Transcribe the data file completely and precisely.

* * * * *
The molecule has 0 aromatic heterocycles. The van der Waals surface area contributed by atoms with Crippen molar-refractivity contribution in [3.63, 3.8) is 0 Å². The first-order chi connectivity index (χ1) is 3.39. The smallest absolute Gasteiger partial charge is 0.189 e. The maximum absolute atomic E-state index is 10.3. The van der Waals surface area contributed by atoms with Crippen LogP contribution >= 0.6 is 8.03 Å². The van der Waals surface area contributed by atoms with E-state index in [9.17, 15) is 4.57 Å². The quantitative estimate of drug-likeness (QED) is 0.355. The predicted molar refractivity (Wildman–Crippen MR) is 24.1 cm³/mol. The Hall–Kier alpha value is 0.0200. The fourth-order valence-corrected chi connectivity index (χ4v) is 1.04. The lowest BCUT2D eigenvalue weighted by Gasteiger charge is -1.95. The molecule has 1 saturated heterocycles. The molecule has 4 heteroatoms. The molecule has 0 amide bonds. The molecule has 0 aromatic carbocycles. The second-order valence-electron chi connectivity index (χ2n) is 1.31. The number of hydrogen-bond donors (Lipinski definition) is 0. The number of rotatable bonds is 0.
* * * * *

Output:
The molecule has 0 aromatic heterocycles. The van der Waals surface area contributed by atoms with Crippen molar-refractivity contribution in [3.63, 3.8) is 0 Å². The first-order chi connectivity index (χ1) is 3.39. The smallest absolute Gasteiger partial charge is 0.189 e. The maximum absolute atomic E-state index is 10.3. The van der Waals surface area contributed by atoms with Crippen LogP contribution >= 0.6 is 8.03 Å². The van der Waals surface area contributed by atoms with E-state index in [9.17, 15) is 4.57 Å². The quantitative estimate of drug-likeness (QED) is 0.355. The predicted molar refractivity (Wildman–Crippen MR) is 24.1 cm³/mol. The Hall–Kier alpha value is 0.0200. The fourth-order valence-corrected chi connectivity index (χ4v) is 1.04. The lowest BCUT2D eigenvalue weighted by Gasteiger charge is -1.95. The molecule has 1 saturated heterocycles. The molecule has 4 heteroatoms. The molecule has 0 amide bonds. The molecule has 0 aromatic carbocycles. The second-order valence-electron chi connectivity index (χ2n) is 1.31. The number of hydrogen-bond donors (Lipinski definition) is 0. The number of rotatable bonds is 0.